Ethical issues are also a concern (Lillywhite and Wolbring, 2019. Such considerations are compounded by the challenge of making AI itself more inclusive, focusing on AI fairness for people with disabilities (Trewin et al, 2019; Guo et al. 2020), as well as explicitly considering the implications of designing intelligent systems to and for people with cognitive disabilities (Lewis, 2020). Moreover, it is necessary to consider the risks of AI for this target population, for example, discrimination against people with disabilities, lack of awareness of AI, and misfounded trust AI (Smith and Smith, 2021).
In this special issue, we solicit papers to improve awareness of the state-of-the-art. We also hope to identify open issues and new opportunities for research. We also want to build community, as research in this area is disseminated across many different venues. This special issue offers direct opportunities to spotlight research efforts that take multiple perspectives and different application focus (HCI, IR, RecSys, ML, AI, User Modeling, User Behavior, Interaction, development of new algorithms, etc.).
Topics of Interest
With this special issue, we target open challenges and opportunities related to how to best model users and items in this space; how to deal with the disproportionate amount of data for diverse populations and how that impacts design and development; how to make new and existing strategies supporting this population address trade-offs between privacy and personalization and finally to understand current limitations of sharing datasets and evaluating intelligent systems serving users with diverse cognitive abilities.
Specifically, the topics of interest for the special issue include (but are not limited to):
- Conceptual models and framework for intelligent applications for people with cognitive disabilities;
- How to model cognitive disabilities: which data to collect, how to collect them, formalisms to represent user data;
- Interaction models for people with cognitive disabilities and user-centered design for intelligent applications for people with cognitive disabilities, also considering universal design approach;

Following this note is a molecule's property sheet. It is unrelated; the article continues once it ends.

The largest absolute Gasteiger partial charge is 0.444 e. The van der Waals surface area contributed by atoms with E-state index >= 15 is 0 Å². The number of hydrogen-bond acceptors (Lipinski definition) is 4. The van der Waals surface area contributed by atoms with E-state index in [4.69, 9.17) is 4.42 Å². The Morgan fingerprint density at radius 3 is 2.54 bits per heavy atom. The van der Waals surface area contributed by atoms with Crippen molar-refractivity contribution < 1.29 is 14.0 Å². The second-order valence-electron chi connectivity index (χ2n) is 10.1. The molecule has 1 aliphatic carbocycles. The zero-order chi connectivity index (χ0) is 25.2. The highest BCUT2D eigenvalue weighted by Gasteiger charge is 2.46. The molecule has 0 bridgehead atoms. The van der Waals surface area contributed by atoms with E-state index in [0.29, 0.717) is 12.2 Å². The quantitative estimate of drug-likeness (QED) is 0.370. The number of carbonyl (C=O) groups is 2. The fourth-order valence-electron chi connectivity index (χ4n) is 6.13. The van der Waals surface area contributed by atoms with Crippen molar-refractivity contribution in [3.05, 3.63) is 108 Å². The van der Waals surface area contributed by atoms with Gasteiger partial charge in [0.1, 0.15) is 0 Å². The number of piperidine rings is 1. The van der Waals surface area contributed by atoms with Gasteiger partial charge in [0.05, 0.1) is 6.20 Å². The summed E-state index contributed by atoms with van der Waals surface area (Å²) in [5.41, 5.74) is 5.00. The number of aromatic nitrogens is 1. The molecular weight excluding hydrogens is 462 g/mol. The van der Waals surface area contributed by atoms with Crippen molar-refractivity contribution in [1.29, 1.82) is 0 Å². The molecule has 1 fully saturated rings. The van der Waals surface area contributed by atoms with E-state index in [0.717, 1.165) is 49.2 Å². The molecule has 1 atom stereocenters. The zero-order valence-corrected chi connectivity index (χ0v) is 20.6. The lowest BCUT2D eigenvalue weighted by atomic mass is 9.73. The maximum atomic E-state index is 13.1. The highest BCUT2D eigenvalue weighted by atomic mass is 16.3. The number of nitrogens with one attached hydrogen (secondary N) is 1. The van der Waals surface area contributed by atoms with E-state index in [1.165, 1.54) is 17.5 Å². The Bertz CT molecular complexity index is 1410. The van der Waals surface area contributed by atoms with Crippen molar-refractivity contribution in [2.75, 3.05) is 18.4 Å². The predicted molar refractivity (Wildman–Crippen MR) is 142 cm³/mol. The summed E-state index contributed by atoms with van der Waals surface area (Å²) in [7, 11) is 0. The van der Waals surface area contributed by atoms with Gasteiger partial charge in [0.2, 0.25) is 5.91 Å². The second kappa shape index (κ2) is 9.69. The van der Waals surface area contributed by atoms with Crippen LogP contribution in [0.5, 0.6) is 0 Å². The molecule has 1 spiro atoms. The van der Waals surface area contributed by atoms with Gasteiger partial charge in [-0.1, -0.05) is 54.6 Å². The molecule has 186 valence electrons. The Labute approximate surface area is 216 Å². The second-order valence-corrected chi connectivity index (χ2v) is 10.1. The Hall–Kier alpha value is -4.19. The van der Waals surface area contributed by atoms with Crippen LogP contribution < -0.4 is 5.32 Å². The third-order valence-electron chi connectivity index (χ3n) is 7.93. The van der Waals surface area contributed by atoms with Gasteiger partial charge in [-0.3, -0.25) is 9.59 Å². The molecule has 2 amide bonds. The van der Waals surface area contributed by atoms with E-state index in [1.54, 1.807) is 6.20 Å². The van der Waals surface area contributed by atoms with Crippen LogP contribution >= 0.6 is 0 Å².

- Search systems for people with cognitive disabilities, such as conversational and traditional modes of interaction with search systems;
- Job training systems for people with cognitive disabilities;
- Personalized support for people with cognitive disabilities;
- Recommender systems for people with cognitive disabilities;
- Recommendation and search based on expert/human in the loop paradigm;
- Ethical and privacy issues in dealing with intelligent applications for people with cognitive disabilities;
- Evaluation and associated concerns (restrictions inherent to the population under study, lack of shared datasets or benchmarks to enable comparisons, metrics);
- Usability and accessibility studies where the participants are people with cognitive disabilities.
For questions and queries about the special issue, please email one of the special issue editors.
Submission of Proposals
To help authors find a good fit, we encourage proposals. Proposals should be about 1000 words and provide a clear indication of what the paper is about. Proposals will be evaluated for relevance to the special issue theme, and guidance will be given. Both proposal and full paper submissions should be submitted to the HCI Editorial site (https://rp.tandfonline.com/submission/create?journalCode=HHCI). Follow the guidelines and instructions for submissions on the site. There is a place on the submission site to note that your submission is for the special issue. Special Issue submissions will be peer-reviewed to the usual standards of the HCI journal.
Select "special issue title” when submitting your proposal and paper to ScholarOne
All submissions should be in PDF.